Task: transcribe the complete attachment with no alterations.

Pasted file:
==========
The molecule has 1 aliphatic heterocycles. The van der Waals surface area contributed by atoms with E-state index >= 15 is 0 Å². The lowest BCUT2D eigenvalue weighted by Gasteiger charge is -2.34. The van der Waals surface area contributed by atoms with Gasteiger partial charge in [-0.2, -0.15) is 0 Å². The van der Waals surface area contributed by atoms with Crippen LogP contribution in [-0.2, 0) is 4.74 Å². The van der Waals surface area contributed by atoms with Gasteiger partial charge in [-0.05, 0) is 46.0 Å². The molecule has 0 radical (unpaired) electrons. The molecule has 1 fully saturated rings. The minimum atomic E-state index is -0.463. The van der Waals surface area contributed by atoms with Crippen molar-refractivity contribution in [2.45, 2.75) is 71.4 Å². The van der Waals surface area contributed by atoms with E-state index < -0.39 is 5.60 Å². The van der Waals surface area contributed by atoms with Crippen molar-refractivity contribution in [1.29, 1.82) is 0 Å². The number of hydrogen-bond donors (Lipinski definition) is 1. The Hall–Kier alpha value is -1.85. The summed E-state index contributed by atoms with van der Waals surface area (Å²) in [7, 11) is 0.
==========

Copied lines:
The molecule has 1 aliphatic heterocycles. The van der Waals surface area contributed by atoms with E-state index >= 15 is 0 Å². The lowest BCUT2D eigenvalue weighted by Gasteiger charge is -2.34. The van der Waals surface area contributed by atoms with Gasteiger partial charge in [-0.2, -0.15) is 0 Å². The van der Waals surface area contributed by atoms with Crippen LogP contribution in [-0.2, 0) is 4.74 Å². The van der Waals surface area contributed by atoms with Gasteiger partial charge in [-0.05, 0) is 46.0 Å². The molecule has 0 radical (unpaired) electrons. The molecule has 1 fully saturated rings. The minimum atomic E-state index is -0.463. The van der Waals surface area contributed by atoms with Crippen molar-refractivity contribution in [2.45, 2.75) is 71.4 Å². The van der Waals surface area contributed by atoms with E-state index < -0.39 is 5.60 Å². The van der Waals surface area contributed by atoms with Crippen molar-refractivity contribution in [1.29, 1.82) is 0 Å². The number of hydrogen-bond donors (Lipinski definition) is 1. The Hall–Kier alpha value is -1.85. The summed E-state index contributed by atoms with van der Waals surface area (Å²) in [7, 11) is 0.